Rotating camshaft 330 between a first position, shown in FIG. 3B, and a second position, shown in FIG. 3C, allows valve 300 to control flow through, e.g., tube 370. In the first position, camshaft 330 allows pinch plate 350 to rest against a surface of the cam surface closest to shaft axis 333, leaving tube 370 open and allowing fluid to flow. In the second position, stop lever is rotated 90° relative to the first position, and camshaft 330 pushes pinch plate 350 against tube 370, closing the inner diameter of the tube and substantially preventing fluid flow through the tube. Valve housing 330 may include one or more protrusions to constrain the range of motion of stop lever 340 (e.g., protrusions that stop the lever in the first and second positions).

Camshaft 330 can have a curved cross-sectional profile (e.g., a D-shaped profile), applying a continuously variable force to pinch plate 350 as it is adjusted between the first and second positions. Camshaft 330 can be formed from a relatively rigid material, such as a metal (e.g., aluminum) or alloy (e.g., stainless steel), a rigid polymer (e.g., Teflon®, nylon, PEEK™), or a ceramic.

Furthermore, in embodiments, the surface of pinch plate 350 that contacts tube 370 can be curved, limiting stresses applied to the tube as the camshaft is adjusted between the first and second positions. In general, pinch plate 350 can also be formed from a relatively rigid material, such as a metal or alloy, or a rigid polymer. Pinch plate 350 should be more rigid than tube 370 so that it does not substantially deform when compressing the tube.

Referring to FIGS. 4A-4B, in another example, a valve 400 includes a housing 410 having openings arranged in two lines, instead of one. The openings are arranged so that four tubes 460 (e.g., pneumatic tubes) are arranged on one side of a camshaft 430, while four other tubes 470 (e.g., ink supply tubes) are arranged on the other side of the actuator. Valve 400 includes two pinch plates, 441 and 442, positioned on opposite sides of camshaft 430. In FIGS. 4A-4C, valve 400 is shown in a first position in which tubes 460 and 470 are all open. When camshaft 430 is rotated 90° from this position, it forces pinch plates 441 and 442 to compress tubes 460 and 470, respectively, thereby closing the tubes. Less torque may be needed to open and close a valve having tubes positioned on either side of the camshaft, as in valve 400, compared with a valve having tubes positioned only on one side of the camshaft. Moreover, positioning tubes on both sides of the camshaft may provide a more compact valve compared with a valve having tubes positioned only on one side of the camshaft.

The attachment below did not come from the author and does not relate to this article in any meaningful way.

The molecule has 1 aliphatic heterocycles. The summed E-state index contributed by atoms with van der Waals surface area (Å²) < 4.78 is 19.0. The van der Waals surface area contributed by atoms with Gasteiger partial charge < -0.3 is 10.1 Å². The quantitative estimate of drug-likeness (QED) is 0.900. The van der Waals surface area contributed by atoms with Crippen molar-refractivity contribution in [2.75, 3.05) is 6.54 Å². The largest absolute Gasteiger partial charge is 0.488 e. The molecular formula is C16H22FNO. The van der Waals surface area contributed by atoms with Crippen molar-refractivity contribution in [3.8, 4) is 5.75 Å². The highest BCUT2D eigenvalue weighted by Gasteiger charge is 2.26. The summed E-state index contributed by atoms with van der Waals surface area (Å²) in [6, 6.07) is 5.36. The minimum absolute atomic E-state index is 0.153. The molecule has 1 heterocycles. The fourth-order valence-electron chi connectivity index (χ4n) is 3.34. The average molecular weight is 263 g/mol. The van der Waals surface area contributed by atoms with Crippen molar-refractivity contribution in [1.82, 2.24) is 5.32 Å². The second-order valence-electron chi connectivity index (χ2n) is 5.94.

While the valves shown in FIGS. 3A-3C and 4A-4C are manually actuated, valves can also be electromechanically actuated. For example, in some embodiments, the camshafts used to open and closed valves 300 and 400 can be coupled to an electric motor that rotates the camshaft when switch on.

Moreover, while the valves shown in FIGS. 3A-3C and 4A-4C are actuated by way of a camshaft, other types of actuation can also be used. For example, an actuator that extends linearly to engage the pinch plate(s) and press them against the tubes may be used.

In some embodiments, an actuator may be used that engages the tubes directly, without using additional components (e.g., a pinch plate) to couple force from the actuator to the tubes.

While print system 100 includes a jetting assembly with four printhead modules, in general, the number of printhead modules in a jetting assembly can vary as desired. For example, jetting assemblies can include more than four printhead modules (e.g., eight printhead modules, 12 printhead modules or more).

Moreover, the number of fluid lines connecting to a jetting assembly that are opened and closed by the valve can vary. In general, the number of fluid lines connecting to a jetting assembly depends on the number of printhead modules in the assembly, as well as on the different fluids that need to transported to an from the printhead modules. For example, in addition to ink lines and pneumatic lines that can be used in a print system, some printhead modules may utilize pressure lines (to carry, e.g., pressured gas for flushing the printhead module). Furthermore, the valve may control additional lines to the jetting assembly, e.g., for cleaning the jetting assembly.

While print system 100 is used for printing images on a substrate, in general, such systems can be used to eject droplets for other purposes. For example, such systems can be used to in a manufacturing environment to precisely deposit materials on a substrate. An example is in the display manufacturing industry, where print systems can be used to deposit, e.g., organic light emitting diode materials or color filter materials to form an array of such materials on a substrate. Systems can also be used where precision metering of fluids is desired, such as in a laboratory environment, where print systems can be used to precisely dispense different materials.

A number of embodiments of the invention have been described. Nevertheless, it will be understood that various modifications may be made without departing from the spirit and scope of the invention. Accordingly, other embodiments are within the scope of the following claims.

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Classifications
U.S. Classification347/85
International ClassificationB41J2/175, B05B17/06
Cooperative ClassificationB41J2/17596, B05B17/0607, B41J2/175
European ClassificationB41J2/175, B41J2/175P